It can be quite difficult to think of your consultant as more than just someone that wants to sell you a dress.  They do want to do that, but motivated by wanting you to get you to look your best and achieve the style of gown you desire.  So make sure you talk to them openly about what you like and don’t like about gowns – don’t spare their feelings!  Also listen to the advice they have to offer.  If you chose a long established salon to partner with then you know they are going to have a great level of expertise in what they are doing.

Be Prepared toEnjoy the experience

Often the first visit to a salon can be nerve wracking for some brides.  But remember this is a real fun part of the wedding where you can unashamedly make it all about you.  Flounce around in some gowns and relax in to the whole experience.

Think about your backdrop

Most brides have booked their venue before they start looking for the gown.  So take some time to get a visual image (or bring a picture with you) of what your location is like and put yourself in the picture. Check out our location article.

Peruse the mags

Grab some magazines and have a look at all the gowns.  Create a scrapbook of pictures that you like.  Think about why you like the picture – is it the shape, the fabric, the overall personality projected by the picture.  Don’t get too fixated on one gown until you have tried some on though.  It may not suit your body shape at all.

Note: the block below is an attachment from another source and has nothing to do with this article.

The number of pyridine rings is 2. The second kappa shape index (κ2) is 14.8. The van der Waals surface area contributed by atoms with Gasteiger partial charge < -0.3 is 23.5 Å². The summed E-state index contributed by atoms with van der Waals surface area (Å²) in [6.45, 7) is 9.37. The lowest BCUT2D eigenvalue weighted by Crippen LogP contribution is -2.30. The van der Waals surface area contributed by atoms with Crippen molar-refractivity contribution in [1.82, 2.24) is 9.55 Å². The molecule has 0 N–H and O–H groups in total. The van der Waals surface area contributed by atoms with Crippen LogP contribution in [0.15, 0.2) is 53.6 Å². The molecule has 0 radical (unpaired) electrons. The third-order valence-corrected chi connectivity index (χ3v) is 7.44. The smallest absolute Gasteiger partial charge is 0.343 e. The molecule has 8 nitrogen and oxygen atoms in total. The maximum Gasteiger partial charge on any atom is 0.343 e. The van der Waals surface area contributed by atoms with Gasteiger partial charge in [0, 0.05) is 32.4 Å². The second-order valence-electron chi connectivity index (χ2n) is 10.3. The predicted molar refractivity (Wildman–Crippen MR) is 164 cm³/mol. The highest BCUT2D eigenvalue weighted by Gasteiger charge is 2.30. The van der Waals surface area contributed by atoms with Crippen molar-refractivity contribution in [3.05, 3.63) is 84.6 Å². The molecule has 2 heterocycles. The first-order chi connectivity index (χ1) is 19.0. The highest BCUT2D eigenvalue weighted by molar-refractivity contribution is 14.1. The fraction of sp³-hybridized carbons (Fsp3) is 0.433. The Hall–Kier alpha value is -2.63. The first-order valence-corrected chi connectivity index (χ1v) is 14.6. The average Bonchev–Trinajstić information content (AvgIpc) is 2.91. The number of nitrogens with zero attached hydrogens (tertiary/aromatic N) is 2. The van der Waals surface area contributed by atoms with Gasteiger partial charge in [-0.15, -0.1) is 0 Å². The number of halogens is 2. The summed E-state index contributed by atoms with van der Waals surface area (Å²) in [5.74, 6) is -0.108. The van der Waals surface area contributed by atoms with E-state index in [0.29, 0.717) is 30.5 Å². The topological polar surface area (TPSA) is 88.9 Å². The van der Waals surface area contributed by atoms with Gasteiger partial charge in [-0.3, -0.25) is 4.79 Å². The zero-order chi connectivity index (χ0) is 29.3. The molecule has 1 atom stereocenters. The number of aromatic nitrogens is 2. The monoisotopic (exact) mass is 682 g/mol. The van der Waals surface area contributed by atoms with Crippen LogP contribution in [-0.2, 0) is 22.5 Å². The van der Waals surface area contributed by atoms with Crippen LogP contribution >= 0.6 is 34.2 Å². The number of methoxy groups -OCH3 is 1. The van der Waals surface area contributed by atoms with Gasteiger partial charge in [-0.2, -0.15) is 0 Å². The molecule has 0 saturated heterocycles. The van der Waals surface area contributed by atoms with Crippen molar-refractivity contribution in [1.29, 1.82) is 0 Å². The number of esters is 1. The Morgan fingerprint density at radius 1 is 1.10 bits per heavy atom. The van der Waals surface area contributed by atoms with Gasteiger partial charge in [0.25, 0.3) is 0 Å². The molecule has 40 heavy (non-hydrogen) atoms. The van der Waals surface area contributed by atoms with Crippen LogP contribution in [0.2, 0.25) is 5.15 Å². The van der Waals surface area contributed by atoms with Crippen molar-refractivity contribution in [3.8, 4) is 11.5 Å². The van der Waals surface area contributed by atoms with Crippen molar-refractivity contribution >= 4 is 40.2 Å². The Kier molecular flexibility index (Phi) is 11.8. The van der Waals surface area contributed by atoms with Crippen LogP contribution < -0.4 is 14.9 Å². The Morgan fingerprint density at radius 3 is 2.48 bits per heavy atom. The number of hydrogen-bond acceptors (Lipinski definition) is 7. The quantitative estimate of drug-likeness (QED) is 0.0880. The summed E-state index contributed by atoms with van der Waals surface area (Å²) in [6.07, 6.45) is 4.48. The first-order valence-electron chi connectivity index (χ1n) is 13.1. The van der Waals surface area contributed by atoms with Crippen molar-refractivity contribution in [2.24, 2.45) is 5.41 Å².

Think about service

A gown is not just a garment, it is an experience and crucial part of your wedding.  Make sure you completely trust you salon – ask them for references from other brides.  They may have your dream gown, but if they get the order wrong or don’t use trusted designers, it can quickly turn to your nightmare gown.

Don’t buy off the internet

Unless you are truly on a tight budget.  Not a single reputable designer supports the sale of their gowns on the internet.  They are either fakes (which typically are poorly constructed using inferior materials) or they are parallel imported.  Whilst parallel imports are legal in New Zealand the supply breaches the designer’s agreement with its stores.  If found to be trans-shipping (where one store orders and supplies someone overseas who then sells to you) behind the designers back the originating store is cut off from supply – do you want to risk being the order that falls on the wrong side of the cutoff.  People that produce fake gowns are stealing, they steal the ideas, the construction techniques and then the photographs to advertise the gowns.  Would you buy a stolen car – so don’t support the theft of intellectual property.  Maggie Sottero have told us that to design and body test a gown takes at least six months and multiple remakes to get it right before it goes anywhere near photography and production.  Buy your gown from an authorized stockist listed on the designers web site.  There is lots of literature about internet purchase horror stories, here are a couple of links.  But we don’t need to read them as we have enough of our own when we are asked to fix gowns which have arrived in very poor condition.  Trademe works very closely with Astra Briadl to monitor gowns listed on trademe.  They trust us to advise them on the legitimacy of claims made and keep the trademe community safe.  They would like to eliminate the sale of all fake items from trademe as by supporting the sale of authentic items they know they can protect their bidders no matter what the item is.